Self-confessed centre-console junky Angelo San Giorgio heads for the Gold Coast and winds up seeing red on the new Quintrex 490 Renegade centre-console.

The Quintrex 490 Renegade Centre-Console. It's a 'back-to-basics' design by parent company Telwater.

An invitation to review a new Quintrex always makes me nervous. Part of the Telwater family, that also includes Stacer and Savage, Quintrex has been at the forefront of "tinnie" development for the best part of five decades. Ever since founder Terry Quantril coaxed an alloy sheet into compound curves in 1968, they've been poked and prodded by journos and boat testers (most more credentialed than yours truly).

You'd imagine just about anything that could be said has been, yet every now and again they throw up something genuinely innovative that makes us all go…aha! Well, this is one of those moments, but not in the way you might think.

Rather than deliver a rig that was crammed to the gunnels with gear, the manufacturer has pared one back and delivered just enough to get the mind ticking over.



Quintrex is often regarded as the elder statesman of the Australian alloy brigade. Yet, rather than being populated by stuffy old cardigan-wearing types, the company has a genuinely vibrant and youthful disposition. It has a proven track record of responding quickly to fishing trends and, just occasionally, pre-empting them.

It's refreshing and just a little disconcerting rocking up to a boat test only to be greeted by ambassadors as shiny and good looking as the boats they're escorting. I don't think I like good looking people anymore. I used to be one - or so I choose to remember - but the ravages of far too many early mornings and late nights spent on the water have taken their toll. I console myself with the thought that they too might succumb one day.



I like red things: my favourite cars are red; favourite band, Simply Red; favourite fish, snapper; favourite sand dune, Big Red. So, don't think I wasn't chuffed when I spotted Quintrex's gleaming red Renegade 490 CC nosed up on the beach at The Grand boat ramp on Queensland's Broadwater.

I took the opportunity to inspect its running surface and noted the Renegade's interesting hull: while retaining Quintrex's concaved Millennium design, there is no flared bow below the chine, which to my eye gives the boat a fuller more chiselled look. This is further enhanced by the smooth sides, devoid of the pressed clinker-style of other models giving it a decidedly "plate-y" look.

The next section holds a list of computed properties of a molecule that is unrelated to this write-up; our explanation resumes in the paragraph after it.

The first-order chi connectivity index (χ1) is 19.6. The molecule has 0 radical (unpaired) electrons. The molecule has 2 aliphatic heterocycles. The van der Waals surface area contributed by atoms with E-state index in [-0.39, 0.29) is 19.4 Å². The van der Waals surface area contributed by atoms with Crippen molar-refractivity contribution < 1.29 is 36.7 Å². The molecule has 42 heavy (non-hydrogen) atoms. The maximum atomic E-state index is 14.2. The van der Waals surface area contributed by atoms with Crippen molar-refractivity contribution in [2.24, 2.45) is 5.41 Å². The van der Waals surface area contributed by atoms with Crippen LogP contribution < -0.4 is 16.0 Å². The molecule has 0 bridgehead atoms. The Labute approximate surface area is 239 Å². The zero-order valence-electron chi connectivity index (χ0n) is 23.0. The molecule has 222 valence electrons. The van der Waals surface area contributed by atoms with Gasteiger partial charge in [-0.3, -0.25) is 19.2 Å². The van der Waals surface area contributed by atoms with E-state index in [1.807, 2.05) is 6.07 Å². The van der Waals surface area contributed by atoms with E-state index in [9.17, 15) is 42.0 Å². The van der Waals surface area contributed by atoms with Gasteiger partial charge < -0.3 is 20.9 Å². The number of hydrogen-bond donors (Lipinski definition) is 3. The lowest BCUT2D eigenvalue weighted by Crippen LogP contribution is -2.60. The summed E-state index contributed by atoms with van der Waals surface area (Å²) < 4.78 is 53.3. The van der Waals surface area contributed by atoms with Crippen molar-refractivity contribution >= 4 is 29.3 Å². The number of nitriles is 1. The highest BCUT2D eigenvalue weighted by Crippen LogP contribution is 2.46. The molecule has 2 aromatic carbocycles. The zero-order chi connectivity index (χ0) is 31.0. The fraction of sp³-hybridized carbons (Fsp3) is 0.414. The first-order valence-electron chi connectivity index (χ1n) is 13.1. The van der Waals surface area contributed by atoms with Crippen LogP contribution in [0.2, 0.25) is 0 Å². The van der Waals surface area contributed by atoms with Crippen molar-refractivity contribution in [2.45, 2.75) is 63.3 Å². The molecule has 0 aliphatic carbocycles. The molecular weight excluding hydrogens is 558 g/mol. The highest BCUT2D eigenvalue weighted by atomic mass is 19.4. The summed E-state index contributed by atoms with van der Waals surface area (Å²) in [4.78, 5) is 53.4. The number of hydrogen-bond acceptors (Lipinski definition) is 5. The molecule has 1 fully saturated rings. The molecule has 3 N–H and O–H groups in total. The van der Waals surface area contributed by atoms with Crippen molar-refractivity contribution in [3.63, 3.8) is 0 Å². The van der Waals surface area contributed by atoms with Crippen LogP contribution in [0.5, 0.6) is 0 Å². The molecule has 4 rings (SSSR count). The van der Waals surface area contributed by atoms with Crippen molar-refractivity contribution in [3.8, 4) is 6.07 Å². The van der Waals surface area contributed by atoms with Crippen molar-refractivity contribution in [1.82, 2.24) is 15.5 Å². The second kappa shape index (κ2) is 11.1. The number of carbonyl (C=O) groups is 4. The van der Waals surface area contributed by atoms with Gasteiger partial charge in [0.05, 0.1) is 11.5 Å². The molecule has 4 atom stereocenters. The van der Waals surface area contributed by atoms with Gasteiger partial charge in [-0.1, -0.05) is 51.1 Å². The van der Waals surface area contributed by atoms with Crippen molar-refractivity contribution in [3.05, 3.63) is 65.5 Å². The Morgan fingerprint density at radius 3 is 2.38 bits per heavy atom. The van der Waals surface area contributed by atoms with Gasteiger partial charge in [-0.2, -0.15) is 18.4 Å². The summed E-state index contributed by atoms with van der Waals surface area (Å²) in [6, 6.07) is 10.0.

Renegades are, by Quintrex's own admission, back-to-basics fishing boats. Less glitzy than its popular Top Enders, they're stripped of all the non-essentials.

Available as standard in practical yet uninspiring, unpainted aluminium, the spicy paint job does add to the asking price, but ramps up the cool factor a couple of notches. It also has the added benefits of resisting corrosion and cutting down on the glare whenever the sun rages overhead. To contrast, the interior and coamings are painted white, as is the console, co-ordinating beautifully with 75hp Evinrude E-TEC.



Now, I'm the first to admit I have a rather unnatural obsession with consoles - side, centre, twin, rear - I love 'em all, and my motley collection of sunburnt and weather-beaten fishing partners can duly attest to that.

To me, they represent the consummate sport fishing layout, offering 360° access around the hull, perfect for when you're flicking lures at surface-feeding pelagics who very rarely seem to pop up on the "right" side of the boat.

Centre consoles are my personal favourite because I frequently find myself fishing at odd hours and, consequently, alone. With just the driver behind the wheel, side consoles and runabouts have a tendency to lean to starboard when underway. While a touch of up trim helps, it's hard to override physics (and too many meat pies). Centre consoles help balance by placing weight closer to the centre, and when carrying passengers a shuffle left or right is all that's required to maintain a level attitude.

The Renegade 490 CC's console is a simple, almost austere, affair. You get a rectangular box with radiused corners and a couple of cuddy holes capable of swallowing a smallish tackle bag and other gear. There's an angled helm with a basic sweep of gauges and a flat top section sporting a modest but thoughtful grabrail. Not a great deal, but do you really need any more?



A glance around the interior reinforces Quintrex's intent to provide a simple yet practical package that will see you on the water for a reasonable dollar. Quintrex has cleverly created a range of hulls for mobile sport-fishos who don't need (or want) the fluff, or who would prefer to tackle the final detailing themselves.